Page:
Retirement is a big transition, and Robert Delamontagne, PhD, author of the 2011 book “The Retiring Mind: How to Make the Psychological Transition to Retirement,” notes that some retirees experience anxiety, depression and even a sense of loss upon calling it a career. Some of those feelings can undoubtedly be traced to the perceived lack of purpose some individuals feel after retiring. Without a job to do each day, people can begin to feel useless. Overcoming such feelings can be difficult, but finding ways to build daily structure can make the transition to retirement go smoothly.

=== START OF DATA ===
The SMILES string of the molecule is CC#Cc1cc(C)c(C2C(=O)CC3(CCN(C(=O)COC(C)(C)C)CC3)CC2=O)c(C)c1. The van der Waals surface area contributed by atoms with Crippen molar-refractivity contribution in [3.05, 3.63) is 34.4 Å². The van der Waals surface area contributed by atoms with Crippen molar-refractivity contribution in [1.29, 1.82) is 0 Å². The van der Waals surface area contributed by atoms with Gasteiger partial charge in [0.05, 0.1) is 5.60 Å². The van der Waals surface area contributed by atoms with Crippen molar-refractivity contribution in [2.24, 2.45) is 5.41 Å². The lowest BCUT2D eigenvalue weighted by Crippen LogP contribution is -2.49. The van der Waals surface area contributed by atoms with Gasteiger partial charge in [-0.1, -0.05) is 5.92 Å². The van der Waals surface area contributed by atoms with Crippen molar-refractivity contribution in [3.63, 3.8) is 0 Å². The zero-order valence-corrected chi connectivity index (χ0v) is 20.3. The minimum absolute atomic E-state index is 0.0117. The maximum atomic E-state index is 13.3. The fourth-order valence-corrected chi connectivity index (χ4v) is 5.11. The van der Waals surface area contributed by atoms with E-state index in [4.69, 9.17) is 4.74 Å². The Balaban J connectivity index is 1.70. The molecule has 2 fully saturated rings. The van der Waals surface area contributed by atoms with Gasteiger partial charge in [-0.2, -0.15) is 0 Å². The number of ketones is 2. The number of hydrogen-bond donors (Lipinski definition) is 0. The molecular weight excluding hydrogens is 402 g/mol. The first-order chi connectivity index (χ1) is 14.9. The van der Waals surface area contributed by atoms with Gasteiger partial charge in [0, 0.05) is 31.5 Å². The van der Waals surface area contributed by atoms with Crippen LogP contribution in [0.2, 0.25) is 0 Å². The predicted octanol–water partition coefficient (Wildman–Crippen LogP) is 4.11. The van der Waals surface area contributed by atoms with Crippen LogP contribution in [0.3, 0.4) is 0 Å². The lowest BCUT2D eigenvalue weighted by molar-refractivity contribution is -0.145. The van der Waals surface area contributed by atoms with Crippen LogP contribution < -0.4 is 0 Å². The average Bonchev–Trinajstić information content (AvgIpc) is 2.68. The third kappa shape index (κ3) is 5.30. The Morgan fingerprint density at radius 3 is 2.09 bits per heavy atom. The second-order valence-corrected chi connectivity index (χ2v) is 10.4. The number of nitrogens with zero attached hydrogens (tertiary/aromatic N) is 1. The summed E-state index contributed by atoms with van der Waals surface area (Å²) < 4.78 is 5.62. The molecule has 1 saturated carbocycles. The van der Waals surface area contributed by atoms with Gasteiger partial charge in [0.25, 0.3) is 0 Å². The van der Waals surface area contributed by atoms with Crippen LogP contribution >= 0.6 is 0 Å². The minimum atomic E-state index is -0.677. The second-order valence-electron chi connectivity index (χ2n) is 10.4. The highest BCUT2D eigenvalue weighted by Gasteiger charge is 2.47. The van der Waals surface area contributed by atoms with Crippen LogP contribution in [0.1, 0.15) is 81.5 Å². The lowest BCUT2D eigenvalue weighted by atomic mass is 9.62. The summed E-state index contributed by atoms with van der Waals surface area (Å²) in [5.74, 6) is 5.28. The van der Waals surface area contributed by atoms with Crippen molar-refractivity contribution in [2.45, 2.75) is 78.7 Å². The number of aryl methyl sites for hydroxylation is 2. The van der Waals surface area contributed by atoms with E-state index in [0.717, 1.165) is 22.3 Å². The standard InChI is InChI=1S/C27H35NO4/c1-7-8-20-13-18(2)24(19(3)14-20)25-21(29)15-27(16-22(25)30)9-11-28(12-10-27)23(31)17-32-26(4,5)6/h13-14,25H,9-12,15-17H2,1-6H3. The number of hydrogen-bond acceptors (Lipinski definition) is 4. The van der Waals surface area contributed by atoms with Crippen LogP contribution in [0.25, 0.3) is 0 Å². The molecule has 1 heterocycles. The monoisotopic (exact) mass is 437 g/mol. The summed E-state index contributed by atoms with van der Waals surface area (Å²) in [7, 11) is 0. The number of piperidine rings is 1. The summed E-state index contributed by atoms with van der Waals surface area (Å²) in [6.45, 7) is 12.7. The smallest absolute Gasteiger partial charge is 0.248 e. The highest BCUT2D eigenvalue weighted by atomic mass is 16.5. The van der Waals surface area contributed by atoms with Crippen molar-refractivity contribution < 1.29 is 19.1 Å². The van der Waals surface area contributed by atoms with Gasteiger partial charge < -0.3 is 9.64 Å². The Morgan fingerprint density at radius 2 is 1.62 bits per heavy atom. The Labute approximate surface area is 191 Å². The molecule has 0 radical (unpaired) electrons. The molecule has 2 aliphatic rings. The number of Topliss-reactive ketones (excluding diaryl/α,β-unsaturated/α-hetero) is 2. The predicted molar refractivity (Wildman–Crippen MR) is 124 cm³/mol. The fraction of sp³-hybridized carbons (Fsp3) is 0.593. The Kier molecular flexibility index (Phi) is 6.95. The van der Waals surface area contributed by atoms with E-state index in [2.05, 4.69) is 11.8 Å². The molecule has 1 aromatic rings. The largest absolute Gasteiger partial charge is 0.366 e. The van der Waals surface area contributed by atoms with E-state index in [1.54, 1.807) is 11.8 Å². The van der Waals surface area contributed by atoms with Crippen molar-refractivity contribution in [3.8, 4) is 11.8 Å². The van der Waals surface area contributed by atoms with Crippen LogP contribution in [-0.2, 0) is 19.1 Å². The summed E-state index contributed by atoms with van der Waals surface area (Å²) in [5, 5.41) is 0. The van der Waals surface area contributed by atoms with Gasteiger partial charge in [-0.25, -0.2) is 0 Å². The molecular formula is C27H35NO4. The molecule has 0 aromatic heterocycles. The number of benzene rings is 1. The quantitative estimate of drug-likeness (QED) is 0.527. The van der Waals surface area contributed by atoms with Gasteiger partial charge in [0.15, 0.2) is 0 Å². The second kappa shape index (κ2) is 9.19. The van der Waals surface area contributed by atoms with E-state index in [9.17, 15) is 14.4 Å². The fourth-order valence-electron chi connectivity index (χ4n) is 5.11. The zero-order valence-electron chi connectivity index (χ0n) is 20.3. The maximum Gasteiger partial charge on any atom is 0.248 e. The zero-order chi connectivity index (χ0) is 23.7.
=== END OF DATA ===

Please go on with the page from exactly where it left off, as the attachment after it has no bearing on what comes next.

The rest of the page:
Find something to truly engage in. Professionals who truly enjoy their work tend to be fully engaged, so it’s no surprise if such individuals have a hard time adjusting to retirement. Some may suggest volunteering can help fill the void created by retirement, but researchers with the Sloan Center on Aging and Work at Boston College have found that only those individuals who are truly engaged in their post-retirement volunteering enjoy the psychological benefits of such pursuits. So before retirees dive right in to volunteering as a means to creating structure, they should first exercise due diligence and find an opportunity they’ll find genuinely engaging.